Buildesign Magazine Ι Issue 022/2016


Cantonese architecture Guangzhou city, China


ou reach Guangzhou or Canton as it is otherwise called, 12 hours after you leave Nairobi. It is one of the longest direct flights you make towards the main land of Asia. China itself, is a vast Country, with as many as 18 cities with more than 5 million people living there. Guangzhou is the capital and largest City of Guangdong Province, and is special, because it is the centre of a megalopolis that has 7 of those megacities in China around the mouth of one river; The Pearl River. Zhongshan, Foshan, Dongguan, Shenzen, Macau and Hongkong all surround it, making Guangzhou’s per capita GDP one of the highest in China, third only after Taipei (Taiwan) and Hongkong. Total population living in the Megalopolis that forms Canton is 45 million! History Guangzhou was a major terminus of the Maritime Silk road, and its Position in the South east of China favoured its early entry into the erstwhile empire. Its name originally referred to the Imperial Chi-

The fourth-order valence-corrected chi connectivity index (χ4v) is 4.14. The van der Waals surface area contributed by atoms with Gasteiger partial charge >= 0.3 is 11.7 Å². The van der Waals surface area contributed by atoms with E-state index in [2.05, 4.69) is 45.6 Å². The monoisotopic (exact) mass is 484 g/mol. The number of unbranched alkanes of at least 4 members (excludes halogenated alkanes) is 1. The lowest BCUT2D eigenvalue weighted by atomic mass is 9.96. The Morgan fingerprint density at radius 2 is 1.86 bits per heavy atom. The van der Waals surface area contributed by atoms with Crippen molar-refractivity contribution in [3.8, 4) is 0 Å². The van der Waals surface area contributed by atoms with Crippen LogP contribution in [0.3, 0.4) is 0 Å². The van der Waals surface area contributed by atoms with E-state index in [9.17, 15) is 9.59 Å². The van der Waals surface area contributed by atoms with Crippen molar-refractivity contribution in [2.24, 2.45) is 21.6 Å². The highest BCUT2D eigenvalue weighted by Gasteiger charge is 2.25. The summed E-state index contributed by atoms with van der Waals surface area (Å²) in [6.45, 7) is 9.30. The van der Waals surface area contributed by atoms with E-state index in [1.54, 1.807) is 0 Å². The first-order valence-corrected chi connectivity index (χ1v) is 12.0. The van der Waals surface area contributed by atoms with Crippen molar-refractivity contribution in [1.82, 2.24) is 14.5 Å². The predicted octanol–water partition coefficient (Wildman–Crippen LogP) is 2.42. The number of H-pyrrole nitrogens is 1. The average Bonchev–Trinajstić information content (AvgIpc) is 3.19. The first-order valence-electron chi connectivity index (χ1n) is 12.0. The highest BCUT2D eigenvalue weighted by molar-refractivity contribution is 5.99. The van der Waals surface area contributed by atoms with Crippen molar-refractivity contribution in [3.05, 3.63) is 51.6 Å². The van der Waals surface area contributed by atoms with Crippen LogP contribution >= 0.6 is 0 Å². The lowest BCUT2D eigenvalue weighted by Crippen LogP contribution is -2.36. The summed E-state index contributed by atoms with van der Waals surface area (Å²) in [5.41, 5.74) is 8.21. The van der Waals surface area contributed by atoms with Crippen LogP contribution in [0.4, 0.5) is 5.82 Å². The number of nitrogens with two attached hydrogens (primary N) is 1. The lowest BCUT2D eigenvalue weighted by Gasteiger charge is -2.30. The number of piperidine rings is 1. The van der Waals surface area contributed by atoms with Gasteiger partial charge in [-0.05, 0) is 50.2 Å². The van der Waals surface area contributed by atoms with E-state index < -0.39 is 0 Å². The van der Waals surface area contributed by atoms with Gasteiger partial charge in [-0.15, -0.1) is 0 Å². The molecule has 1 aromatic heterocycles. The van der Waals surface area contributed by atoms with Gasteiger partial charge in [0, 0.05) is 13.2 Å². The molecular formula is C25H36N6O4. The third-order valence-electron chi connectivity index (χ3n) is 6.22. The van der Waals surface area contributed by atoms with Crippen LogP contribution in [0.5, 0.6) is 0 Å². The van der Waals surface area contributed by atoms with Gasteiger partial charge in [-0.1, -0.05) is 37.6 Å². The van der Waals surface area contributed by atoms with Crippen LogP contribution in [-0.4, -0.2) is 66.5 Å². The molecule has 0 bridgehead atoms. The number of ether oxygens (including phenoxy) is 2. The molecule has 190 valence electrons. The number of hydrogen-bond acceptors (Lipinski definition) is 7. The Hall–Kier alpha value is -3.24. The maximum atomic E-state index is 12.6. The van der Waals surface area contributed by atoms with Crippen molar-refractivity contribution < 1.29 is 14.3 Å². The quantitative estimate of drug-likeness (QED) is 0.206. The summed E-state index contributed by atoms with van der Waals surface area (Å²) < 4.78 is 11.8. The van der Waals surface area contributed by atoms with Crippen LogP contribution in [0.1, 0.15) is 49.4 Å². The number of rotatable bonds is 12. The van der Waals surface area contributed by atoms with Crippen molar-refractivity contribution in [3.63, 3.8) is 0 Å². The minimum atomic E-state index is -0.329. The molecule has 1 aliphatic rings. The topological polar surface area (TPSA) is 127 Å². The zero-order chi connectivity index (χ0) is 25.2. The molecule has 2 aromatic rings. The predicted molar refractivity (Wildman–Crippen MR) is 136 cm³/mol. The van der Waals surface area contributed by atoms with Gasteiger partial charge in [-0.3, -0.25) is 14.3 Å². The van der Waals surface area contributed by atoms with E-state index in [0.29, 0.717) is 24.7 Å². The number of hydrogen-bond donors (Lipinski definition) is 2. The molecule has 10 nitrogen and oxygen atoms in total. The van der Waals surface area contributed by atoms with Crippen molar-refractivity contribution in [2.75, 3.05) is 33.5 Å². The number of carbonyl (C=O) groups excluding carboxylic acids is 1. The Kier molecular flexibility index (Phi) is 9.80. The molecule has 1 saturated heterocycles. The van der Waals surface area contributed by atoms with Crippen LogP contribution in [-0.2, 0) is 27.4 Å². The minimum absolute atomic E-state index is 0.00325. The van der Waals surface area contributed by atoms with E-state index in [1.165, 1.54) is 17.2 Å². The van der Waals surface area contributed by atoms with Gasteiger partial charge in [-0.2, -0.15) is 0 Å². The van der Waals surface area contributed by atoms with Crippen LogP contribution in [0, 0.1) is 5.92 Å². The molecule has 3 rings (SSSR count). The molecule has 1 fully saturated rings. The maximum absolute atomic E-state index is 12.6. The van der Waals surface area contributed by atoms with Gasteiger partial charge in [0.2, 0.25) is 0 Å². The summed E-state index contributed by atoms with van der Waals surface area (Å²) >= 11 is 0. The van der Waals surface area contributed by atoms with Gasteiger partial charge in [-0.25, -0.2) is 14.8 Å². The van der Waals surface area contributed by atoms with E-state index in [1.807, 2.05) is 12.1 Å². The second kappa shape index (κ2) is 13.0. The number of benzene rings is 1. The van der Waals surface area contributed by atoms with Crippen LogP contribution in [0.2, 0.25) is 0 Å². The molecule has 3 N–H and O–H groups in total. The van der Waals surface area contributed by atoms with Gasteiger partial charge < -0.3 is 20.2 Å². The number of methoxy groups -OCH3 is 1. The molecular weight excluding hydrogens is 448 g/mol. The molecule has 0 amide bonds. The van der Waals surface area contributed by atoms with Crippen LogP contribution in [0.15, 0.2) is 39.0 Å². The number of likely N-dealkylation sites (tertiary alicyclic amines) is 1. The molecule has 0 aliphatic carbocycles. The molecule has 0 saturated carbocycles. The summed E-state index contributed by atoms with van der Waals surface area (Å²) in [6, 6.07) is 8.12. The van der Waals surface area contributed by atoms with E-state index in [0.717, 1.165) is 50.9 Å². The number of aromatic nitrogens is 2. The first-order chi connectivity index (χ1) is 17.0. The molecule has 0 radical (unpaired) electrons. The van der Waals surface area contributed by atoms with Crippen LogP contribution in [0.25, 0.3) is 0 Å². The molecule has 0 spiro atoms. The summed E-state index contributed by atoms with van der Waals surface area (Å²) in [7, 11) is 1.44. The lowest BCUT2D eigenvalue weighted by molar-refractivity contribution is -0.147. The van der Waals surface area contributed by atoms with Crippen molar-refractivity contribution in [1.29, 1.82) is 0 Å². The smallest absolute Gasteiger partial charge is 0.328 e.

Buildesign Magazine Ι Issue 022/2016

Stephen Lutta

nese Guang Prefecture. The character廣 or 广—which also appears in the names Guangdong, Guangxi, and Liangguang—means “broad” or “expansive” and refers to the valley of the Pearl River in comparison with the hill country of Hunan and Fujian by which it was reached by the Chinese. Before the establishment of the prefecture, the town was known as Panyu, a name still used by one of Guangzhou’s districts in the hinterlands. The Chinese abbreviation for Guangzhou is 穗, after its nickname “Rice City”. As late as the early 20th century, most of the city continued to be made up of rice paddies. The city has long borne the nickname City of Rams or City of the Five Rams from the five stones at the old Temple of the Five Immortals said to have been the sheep or goats ridden by the Taoist culture heroes credited with introducing cultivation to the area around the time of the city’s foundation. The former name “City of the Immortals” came from the same story. The more recent City of Flowers is usually taken as a simple reference to the area›s greenery. The former name “Canton” derived from Portuguese Cantão or Ciudad de Cantão, a muddling of dialecti-